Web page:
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AMD claims its Ryzen 3000 mobile chips let you have fun faster

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AMD debuted the first Ryzen 3000 processors, but these aren’t the hotly anticipated desktop monsters. These are the new Ryzen mobile APUs, combining Zen+ CPU cores with AMD Vega graphics for an experience that AMD claims can do everything Intel can, whilst making the fun happen far faster.

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The naming conventions used with AMD’s mobile chips can be a little confusing. They use the modern nomenclature of AMD’s latest and greatest but are built on last-generation technology. That doesn’t mean they are slow, but that’s why the 2019 release of the Ryzen 3750H and its fellow CPU debutantes are using a 12nm Zen+ process, rather than the upcoming 7nm Zen 2 architecture.

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Targeting all market segments with its new mobile chip lineup, including gaming, premium, mainstream, value, and intriguingly, Chromebooks, AMD’s new chip range is made up of the following:

Mobile APU Cores/Threads Process Node L2 & L3 Cache Base/Boost Frequency Vega GPU Cores GPU Frequency TDP
Ryzen 7 3750H 4/8 12nm 6MB 2.3/4.0GHz 10 1,400MHz 35w
Ryzen 7 3700U 4/8 12nm 6MB 2.3/4.0GHz 10 1,400MHz 15w
Ryzen 5 3550H 4/8 12nm 6MB 2.1/3.7GHz 8 1,200MHz 35w
Ryzen 5 3500U 4/8 12nm 6MB 2.1/3.7GHz 8 1,200MHz 15w
Ryzen 5 3300U 4/4 12nm 6MB 2.1/3.5GHz 6 1,200MHz 15w
Ryzen 3 3300U 2/4 12nm 5MB 2.6/2.6GHz 3 1,200MHz 15w
Athlon 300U 2/4 14nm 5MB 2.4/2.4GHz 3 1,000MHz 15w

Throughout that range, AMD is targeting average battery life of supporting notebooks of between 10 and 12 hours, as well as support for 4K streaming, and fast startup to emulate the kind of “Always Connected” experiences that are becoming more commonplace. They also sport AMD’s Vega graphics, but not Vega 20, as some suggested they might.

In all cases though, AMD is keen to push the idea that its chips are as good, if not better than, the competition at everything, especially the fun stuff.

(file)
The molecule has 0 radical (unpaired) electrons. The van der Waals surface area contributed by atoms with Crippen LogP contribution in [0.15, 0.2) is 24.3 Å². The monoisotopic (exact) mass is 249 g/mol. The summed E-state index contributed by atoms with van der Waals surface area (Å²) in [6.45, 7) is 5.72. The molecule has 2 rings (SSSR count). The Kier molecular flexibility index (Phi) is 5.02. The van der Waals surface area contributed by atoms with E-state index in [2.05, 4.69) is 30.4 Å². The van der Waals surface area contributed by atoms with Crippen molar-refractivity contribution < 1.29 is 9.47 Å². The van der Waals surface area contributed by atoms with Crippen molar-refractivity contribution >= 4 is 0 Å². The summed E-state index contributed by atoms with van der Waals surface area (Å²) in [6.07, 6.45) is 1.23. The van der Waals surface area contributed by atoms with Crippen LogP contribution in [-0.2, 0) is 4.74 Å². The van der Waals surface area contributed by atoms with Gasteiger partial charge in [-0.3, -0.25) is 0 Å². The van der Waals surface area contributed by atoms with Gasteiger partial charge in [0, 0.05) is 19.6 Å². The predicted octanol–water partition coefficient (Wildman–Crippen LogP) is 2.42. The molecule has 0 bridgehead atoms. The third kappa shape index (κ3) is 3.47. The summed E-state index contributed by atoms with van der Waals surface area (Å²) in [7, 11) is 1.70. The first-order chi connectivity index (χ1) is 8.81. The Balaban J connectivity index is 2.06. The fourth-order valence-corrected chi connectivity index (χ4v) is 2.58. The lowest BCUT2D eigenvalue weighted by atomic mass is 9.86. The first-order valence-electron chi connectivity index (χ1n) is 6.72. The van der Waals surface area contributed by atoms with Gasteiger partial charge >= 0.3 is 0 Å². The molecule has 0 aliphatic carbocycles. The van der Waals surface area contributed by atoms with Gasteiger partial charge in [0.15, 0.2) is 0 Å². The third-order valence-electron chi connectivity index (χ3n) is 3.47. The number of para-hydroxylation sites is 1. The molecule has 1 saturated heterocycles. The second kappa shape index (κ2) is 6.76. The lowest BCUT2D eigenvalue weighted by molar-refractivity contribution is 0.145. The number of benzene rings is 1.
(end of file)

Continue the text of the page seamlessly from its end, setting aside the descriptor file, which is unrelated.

“We have faster media editing, faster web browsing, and it’s a tie in productivity,” AMD’s senior technical marketing manager Robert Hallock said in a statement. “You get all the things done in the Office at the same speed as you would any other laptop, but when you’re done, the stuff you really want to be doing, the media editing, the web browsing, the having fun, that’s faster on AMD in 2019.”

AMD backed up these claims with some example frame rates for popular esports games. Rocket League, DotA 2, and Fortnite were all shown to be pushing or even exceeding 60 frames per second when played on low presets at 720P when running on an AMD Ryzen 7 3700U. In its own comparison, AMD showed that handily beating an Intel Core i7-8565U CPU in all games tested, though such comparisons should always be taken with a pinch of salt. Third-party tests without any inherent biases are always going to be more trustworthy.

AMD isn’t just relying on its onboard Vega graphics, though. It also showed off some solutions which would see its Ryzen 5 3550H and Ryzen 7 3750H paired up with more powerful dedicated graphics chips, like AMD’s Radeon RX 560X. These will still be entry-level gaming notebooks but will offer more performance capabilities than mainstream solutions.

Keeping on top of new games and software enhancements, AMD pledged that starting in the first quarter of 2019, all AMD graphics driver updates will be compatible with both dedicated graphics cards and mobile graphics chips. That should lead to vastly improved performance for AMD-powered gaming laptops with new releases.

A new market sector that AMD is targeting in 2019, is the Chromebook space. Traditionally dominated by Intel, AMD’s new Athlon A4 and A6 chips are said to be comparable at most tasks, and significantly faster in others. Since AMD laptops already provide a great value alternative to Intel in mainstream Windows laptops, it will be interesting to see what kind of impact such new CPU options offer Chromebook consumers throughout the year.

Although this is the official start of the Ryzen 3000 series, AMD did not reveal when we can expect the desktop counterparts will launch. It did, however, confirm that a wide range of new-generation Ryzen chips would be shown off at CES 2019.

Jon Martindale
Jon Martindale is the Evergreen Coordinator for Computing, overseeing a team of writers addressing all the latest how to…
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